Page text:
Despite the staffing shortage, R. David Paulison, who took over the troubled agency after last year's Hurricane Katrina disaster, said FEMA's authorized workforce of 2,400 employees is not optimal and said he is "working with Congress" to "significantly increase" the size of the agency.
Speaking at a news conference sponsored by the Partnership for Public Service, Paulison said FEMA now has about 2,000 full-time employees. "We're not where I want to be. No question about it," he said.
Paulison described hiring in government as "arduous" and "complicated," saying the agency needs to be sure it is hiring the right people. "I simply, simply will not bring people on who don't have the experience, and years of experience, in dealing with disasters," he said.
Paulison told the House Homeland Security Appropriations Subcommittee in March that he had directed the agency to achieve a 95 percent staffing level by June 1. He said the agency probably would not meet that goal, but would come "very darn close."
House Homeland Security Appropriations Subcommittee Chairman Harold Rogers, R-Ky., asserted at the time that FEMA was only at 73 percent of its authorized staffing level. Meanwhile, House Homeland Security Appropriations Subcommittee ranking member Martin Olav Sabo, D-Minn., observed that the lack of experienced staff contributed to government failures in responding to Hurricane Katrina.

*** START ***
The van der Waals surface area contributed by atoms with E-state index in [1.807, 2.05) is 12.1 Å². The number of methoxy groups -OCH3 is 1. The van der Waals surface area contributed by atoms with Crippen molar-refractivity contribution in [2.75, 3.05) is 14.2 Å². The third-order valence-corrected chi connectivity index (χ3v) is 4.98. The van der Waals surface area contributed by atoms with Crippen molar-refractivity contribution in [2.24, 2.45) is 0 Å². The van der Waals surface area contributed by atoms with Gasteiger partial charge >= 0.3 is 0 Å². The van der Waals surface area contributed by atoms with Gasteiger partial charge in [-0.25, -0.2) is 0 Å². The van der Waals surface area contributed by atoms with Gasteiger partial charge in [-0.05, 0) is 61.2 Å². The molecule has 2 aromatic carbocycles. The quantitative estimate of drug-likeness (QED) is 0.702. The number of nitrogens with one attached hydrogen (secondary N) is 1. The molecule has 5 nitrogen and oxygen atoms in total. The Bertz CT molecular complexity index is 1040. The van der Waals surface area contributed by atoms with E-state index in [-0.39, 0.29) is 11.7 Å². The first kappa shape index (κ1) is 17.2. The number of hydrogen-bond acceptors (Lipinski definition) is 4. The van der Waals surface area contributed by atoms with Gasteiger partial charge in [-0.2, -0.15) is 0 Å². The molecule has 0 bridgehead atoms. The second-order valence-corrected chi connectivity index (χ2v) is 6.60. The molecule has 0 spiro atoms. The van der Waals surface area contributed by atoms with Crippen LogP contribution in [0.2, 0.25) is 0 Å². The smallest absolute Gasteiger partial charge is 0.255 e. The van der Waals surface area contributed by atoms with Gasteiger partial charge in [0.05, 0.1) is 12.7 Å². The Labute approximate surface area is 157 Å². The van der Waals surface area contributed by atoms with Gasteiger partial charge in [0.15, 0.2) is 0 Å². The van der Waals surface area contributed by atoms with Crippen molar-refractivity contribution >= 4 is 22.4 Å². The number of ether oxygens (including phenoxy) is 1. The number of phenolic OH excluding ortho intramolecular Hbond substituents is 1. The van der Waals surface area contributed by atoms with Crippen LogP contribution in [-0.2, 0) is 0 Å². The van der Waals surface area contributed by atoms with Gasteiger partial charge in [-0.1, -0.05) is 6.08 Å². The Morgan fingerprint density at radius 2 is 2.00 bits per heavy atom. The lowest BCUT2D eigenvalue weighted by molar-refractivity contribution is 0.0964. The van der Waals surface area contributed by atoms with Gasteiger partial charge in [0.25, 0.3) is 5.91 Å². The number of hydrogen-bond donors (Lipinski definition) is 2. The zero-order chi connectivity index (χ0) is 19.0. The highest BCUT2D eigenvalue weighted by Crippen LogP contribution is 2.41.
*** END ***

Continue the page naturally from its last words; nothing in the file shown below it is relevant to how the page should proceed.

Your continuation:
At his news conference, Paulison said he is confident that FEMA has been improved, despite the staffing shortfall. He cited several actions that have been taken to prevent the reoccurrence of the problems that plagued the agency during Hurricane Katrina, noting, for example that he will now have direct access to President Bush in times of a crisis, and that 100 buses have been pre-positioned in likely hurricane-impact areas.
He added that FEMA has improved its digital alert system, procured satellite and mobile communications equipment, put policies in place to enable information sharing at all levels of government, significantly upgraded its headquarters communications system, and will use global positioning system devices to track supplies.
In addition, FEMA has increased its ability to register disaster victims to 200,000 people per day -- twice the number it could during Katrina -- and will go to disaster shelters and deploy mobile vans to reach victims, he said.
Retooling FEMA will have "a major impact," Paulison said. "We cannot let the deaths and the suffering of those Katrina victims go in vain," he said. "We're going to make a better, we're going to make a stronger FEMA."